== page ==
Saturday, September 06, 2008

But are voting machines really dangerous in practice? 

Spokesmen for the voting machine manufacturers like to say that the reported vulnerabilities are unrealistic in the context of an actual election, with all its tests and security procedures.

This is plausible. There are lots of cases in security work where it's OK to work around a problem with a cross-check instead of eliminating the problem altogether.

Are they right?

Princeton researcher Dan Wallach rebuts vendor claims in detail. He explains how an attacker or a corrupt official could do the same things his team did, and throw an election without getting caught.


View your online banking records without your password 

This is a good example of how a simple feature change can create a security issue, and why security features that seem unnecessary can be important in practice.

Google's Chrome browser has a feature I've dreamed of for a long time. You can search the text of pages you've visited before. If you remember that you looked at a great recipe using arugula but can't remember where you found it, you can type "arugula" into Chrome's do-everything bar and it will find the page in your history with the word "arugula" in it. Nifty. Useful.

OK, but what about your online banking activity? It turns out that if you search for words like "balance" or "Visa" you'll bring up copies of pages that your online bank showed you, with potentially sensitive information on them. Humphrey Cheung reports on Chrome indexing banking records. You can't transfer money or anything like that, but it's an information leak.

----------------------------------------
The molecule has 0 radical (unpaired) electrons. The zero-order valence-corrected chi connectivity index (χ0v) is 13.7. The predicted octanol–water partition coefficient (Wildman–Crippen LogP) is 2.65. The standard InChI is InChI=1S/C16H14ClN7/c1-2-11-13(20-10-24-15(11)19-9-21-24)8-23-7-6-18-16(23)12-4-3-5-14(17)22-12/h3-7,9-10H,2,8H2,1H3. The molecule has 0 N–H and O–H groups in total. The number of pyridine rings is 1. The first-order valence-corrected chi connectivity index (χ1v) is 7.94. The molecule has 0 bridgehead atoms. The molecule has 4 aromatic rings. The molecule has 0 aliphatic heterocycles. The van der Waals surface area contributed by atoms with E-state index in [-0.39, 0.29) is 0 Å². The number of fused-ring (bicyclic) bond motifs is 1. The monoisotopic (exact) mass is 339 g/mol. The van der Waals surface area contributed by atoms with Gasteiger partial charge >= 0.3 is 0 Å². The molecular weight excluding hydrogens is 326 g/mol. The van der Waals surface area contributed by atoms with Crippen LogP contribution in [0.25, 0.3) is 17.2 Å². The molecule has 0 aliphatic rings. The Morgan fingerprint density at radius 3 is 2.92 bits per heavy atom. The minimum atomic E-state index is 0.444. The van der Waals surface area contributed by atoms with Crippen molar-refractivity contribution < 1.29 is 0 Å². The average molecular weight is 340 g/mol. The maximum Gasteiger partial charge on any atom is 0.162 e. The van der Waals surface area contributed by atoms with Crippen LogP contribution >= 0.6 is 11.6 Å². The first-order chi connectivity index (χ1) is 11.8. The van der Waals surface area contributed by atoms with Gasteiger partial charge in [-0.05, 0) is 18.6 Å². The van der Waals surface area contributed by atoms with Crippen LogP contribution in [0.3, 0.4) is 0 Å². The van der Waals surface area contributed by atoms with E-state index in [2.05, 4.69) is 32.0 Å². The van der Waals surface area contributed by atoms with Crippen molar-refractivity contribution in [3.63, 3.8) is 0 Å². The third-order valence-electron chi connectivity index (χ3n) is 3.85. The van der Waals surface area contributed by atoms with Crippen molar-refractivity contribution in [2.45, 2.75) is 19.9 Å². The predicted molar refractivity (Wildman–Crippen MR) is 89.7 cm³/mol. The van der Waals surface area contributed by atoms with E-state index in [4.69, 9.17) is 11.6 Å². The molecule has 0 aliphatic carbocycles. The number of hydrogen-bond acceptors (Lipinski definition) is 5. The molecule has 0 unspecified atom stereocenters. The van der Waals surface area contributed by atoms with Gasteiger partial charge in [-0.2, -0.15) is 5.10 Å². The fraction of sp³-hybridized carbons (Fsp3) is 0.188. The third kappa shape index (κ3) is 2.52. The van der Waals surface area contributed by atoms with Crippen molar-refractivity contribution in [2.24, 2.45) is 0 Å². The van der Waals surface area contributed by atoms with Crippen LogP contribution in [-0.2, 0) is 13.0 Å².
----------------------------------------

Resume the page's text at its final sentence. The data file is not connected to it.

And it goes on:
If you want your banking activity to be confidential from other users of your computer, there is an answer. Use Chrome's "incognito" window, which turns off storing pages into your history. This is a good idea for any security-sensitive activity.

Also, turn off Chrome's autosuggest feature if you don't want Google to know everything you type into the do-everything bar.


Friday, September 05, 2008

Alarming security bug in Google Chrome 

Some security experts, whose names I can't find offhand, have discovered a bug in Google's new "Chrome" browser that could sidestep all of Chrome's security measures and take over your computer.

The good news is that it can only happen while you're saving a web page, there's no evidence of bad guys trying this in the wild, and it's unlikely that they will given how few Chrome installations there are.

What's alarming is that it's a kind of bug ("stack based buffer overflow") that can usually be avoided by checking a program with well-known tools, and which can usually be blocked from taking over your computer if the programmers use appropriate options when they translate the program from a human-readable computer language into an executable program.

Without the details, it's impossible to tell whether this is just the kind of accident that could happen to anybody, or whether Google has been overlooking precautions that should be standard procedure these days. If the latter, we'll know because there will be a flood of security bug reports in short order.


Thursday, September 04, 2008

More thoughts about Google Chrome 

Chrome will save passwords for you, but unlike Firefox it doesn't let you define a master password that protects all your stored website passwords.

This could be OK. I worry about future occurrences of a problem that happened in 2006, in which malicious code could put up a login form and fool a browser into entering a saved password silently without asking you first. With a master password in place, you'd get a reminder that your browser was about to retrieve and send a password. A master password also makes password storage more secure.

I've been reluctantly coming to the conclusion that the AdBlock Firefox extension is a security measure. Bad guys have figured out that they can expose zillions of people to malicious code by putting that code into an ad. Don't expect to see anything like AdBlock for a browser that comes from an advertising company.

My other favorite way to reduce my exposure, which is to minimize the number of pages I allow to run Javascript, isn't likely to find a home in Chrome. One of Chrome's main design goals is to have a better, stronger, faster Javascript engine.